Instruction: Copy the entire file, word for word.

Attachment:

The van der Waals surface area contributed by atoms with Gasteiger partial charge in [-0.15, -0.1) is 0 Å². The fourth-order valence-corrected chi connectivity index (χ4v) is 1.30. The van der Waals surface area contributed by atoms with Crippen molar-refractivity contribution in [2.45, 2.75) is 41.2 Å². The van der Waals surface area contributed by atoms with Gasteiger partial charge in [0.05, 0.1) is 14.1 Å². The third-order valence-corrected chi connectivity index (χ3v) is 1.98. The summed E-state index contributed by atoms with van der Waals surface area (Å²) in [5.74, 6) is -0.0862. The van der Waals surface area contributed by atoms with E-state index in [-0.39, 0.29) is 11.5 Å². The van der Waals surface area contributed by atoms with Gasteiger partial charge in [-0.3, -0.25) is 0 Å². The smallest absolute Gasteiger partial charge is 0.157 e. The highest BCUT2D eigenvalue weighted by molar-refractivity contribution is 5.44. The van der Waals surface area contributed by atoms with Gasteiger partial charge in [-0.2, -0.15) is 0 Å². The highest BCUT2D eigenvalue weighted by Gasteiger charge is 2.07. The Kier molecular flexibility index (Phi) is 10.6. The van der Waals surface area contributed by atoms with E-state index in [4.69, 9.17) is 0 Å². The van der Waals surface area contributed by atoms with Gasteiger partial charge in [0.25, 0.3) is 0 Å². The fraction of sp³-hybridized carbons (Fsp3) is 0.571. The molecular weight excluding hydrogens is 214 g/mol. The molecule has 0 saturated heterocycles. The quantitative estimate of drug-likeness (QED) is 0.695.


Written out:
The van der Waals surface area contributed by atoms with Gasteiger partial charge in [-0.15, -0.1) is 0 Å². The fourth-order valence-corrected chi connectivity index (χ4v) is 1.30. The van der Waals surface area contributed by atoms with Crippen molar-refractivity contribution in [2.45, 2.75) is 41.2 Å². The van der Waals surface area contributed by atoms with Gasteiger partial charge in [0.05, 0.1) is 14.1 Å². The third-order valence-corrected chi connectivity index (χ3v) is 1.98. The summed E-state index contributed by atoms with van der Waals surface area (Å²) in [5.74, 6) is -0.0862. The van der Waals surface area contributed by atoms with E-state index in [-0.39, 0.29) is 11.5 Å². The van der Waals surface area contributed by atoms with Gasteiger partial charge in [-0.3, -0.25) is 0 Å². The smallest absolute Gasteiger partial charge is 0.157 e. The highest BCUT2D eigenvalue weighted by molar-refractivity contribution is 5.44. The van der Waals surface area contributed by atoms with Gasteiger partial charge in [-0.2, -0.15) is 0 Å². The highest BCUT2D eigenvalue weighted by Gasteiger charge is 2.07. The Kier molecular flexibility index (Phi) is 10.6. The van der Waals surface area contributed by atoms with E-state index in [4.69, 9.17) is 0 Å². The van der Waals surface area contributed by atoms with Gasteiger partial charge in [0.25, 0.3) is 0 Å². The fraction of sp³-hybridized carbons (Fsp3) is 0.571. The molecular weight excluding hydrogens is 214 g/mol. The molecule has 0 saturated heterocycles. The quantitative estimate of drug-likeness (QED) is 0.695.